By Sherrie Palm 

I was laying in bed in the wee hours this AM thinking about a conversation the ladies were having in the APOPS Chatroom. As often happens, I felt compelled to share a few thoughts from years of navigating the POP dynamic. It’s truly important we recognize our pelvic floor needs continually fluctuate as time marches on. Every decade brings a shift in hormones, every decade brings a shift in household dynamic, and frequently each decade brings a shift in employment. Everything that impacts our bodies physically impacts our pelvic floor and we truly need to continually adjust in order to maintain ballast. Whether in our twenties or in our sixties or beyond, pc contraction awareness is pivotal to pelvic floor health. 

Of all the things I've experienced over the years, I'm the most thankful I optimized my pc contraction awareness early on. I honestly can’t tell you how or why I was so aware of “the squeeze”, no physician had ever brought it to my attention, and no physician had ever instructed me to Kegel (including pre and post-partum dialogue). I’m guessing I recognized the value during bedroom intimacy and since intimacy is important to me, I wanted to do what I could to keep things on track as I aged. 

After I gave birth to my son at the age of 35, I made it a point to see how well I could Kegel contract and was thrilled when I was able to recapture my former internal muscle strength. But as I hit peri-menopause in my late 30s, I started to notice a subtle shift-a gradual loss of internal muscle strength. It made me go hhmmm, what’s going on down there. Moving forward through my 40s and 50s and now stepping into my 60s, I’ve continued to use my pc contraction awareness to gauge my pelvic floor stability. 

As time takes its toll on the human body our muscles do not react the same as they did in younger years, so continual modification is key. Knowledge of proper Kegel contraction is pivotal to pelvic floor awareness. The value of guidance from a women’s health physical therapist is significant, especially for women who’ve never had pc contraction knowledge. Awareness of contraction sensation and muscle memory has truly helped guide me in multiple self-treat modalities I’ve utilized over the years. We all need to figure out what works for us individually. I swear I've used nearly every device and a multitude of treatments out there but I maintain pelvic floor awareness in order to optimize pc strength by keeping up with basic Kegels along with yoga, core strengthening, proper posture (that’s a tough one when you’re hunched over a computer all day) and myofascial release as part of my weekday exercise routine.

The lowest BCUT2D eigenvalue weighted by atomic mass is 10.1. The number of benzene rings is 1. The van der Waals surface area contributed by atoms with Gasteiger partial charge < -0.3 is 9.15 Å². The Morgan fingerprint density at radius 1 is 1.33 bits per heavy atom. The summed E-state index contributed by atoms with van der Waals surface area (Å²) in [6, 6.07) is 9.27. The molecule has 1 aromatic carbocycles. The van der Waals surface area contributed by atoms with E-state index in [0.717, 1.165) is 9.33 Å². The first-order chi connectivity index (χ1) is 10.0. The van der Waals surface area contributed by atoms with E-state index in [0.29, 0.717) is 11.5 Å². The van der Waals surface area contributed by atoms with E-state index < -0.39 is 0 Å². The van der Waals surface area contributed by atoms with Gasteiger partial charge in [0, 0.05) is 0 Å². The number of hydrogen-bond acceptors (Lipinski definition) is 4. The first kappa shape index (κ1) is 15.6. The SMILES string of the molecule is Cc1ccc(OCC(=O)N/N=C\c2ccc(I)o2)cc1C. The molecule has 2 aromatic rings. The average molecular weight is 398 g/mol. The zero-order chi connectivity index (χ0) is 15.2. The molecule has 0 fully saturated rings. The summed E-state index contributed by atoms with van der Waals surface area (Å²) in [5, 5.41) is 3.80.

On the weak muscle days, I wonder, is it MS muscle weakness, general fatigue from work load and long hours, hormone shift despite supplementation with bio-identicals, loss of contraction from constipation stool backup, loss of contraction from adhesions or scar tissue not fully released? I also wonder if there is something related to muscle tissue integrity or hormone cascade that simply has not been discovered at this point. Or perhaps some genetic marker? What I recognize personally is that despite doing all the right stuff, my contraction is not what it used to be. 

And the advocate in me needs to know why, not just to help myself, but to help millions of other women who deserve to know. I've had more conversations with researchers regarding "the missing link" than I care to say (they probably think I'm nutsville sometimes). I’d play guinea pig in a heartbeat to get the answers.

It bears mentioning that women with a hypertonic pelvic floor have even greater need for guidance from physical therapists (any gymnasts out there listening?), their dynamic is unique and a hyper-tight pelvic floor is no picnic. We all need to increase awareness of pc contraction for a multitude of reasons. Better sex. Less Leaking. Less pain. And more than anything else, pelvic organ prolapse awareness and understanding.

It also bears mentioning that young women who have not given birth should be made aware of pc contraction and the role it plays in life-long pelvic floor health. But that’s a topic for another article.

As the POP arena moves forward, we'll capture more and more answers-stay tuned ladies! 


 December, 2013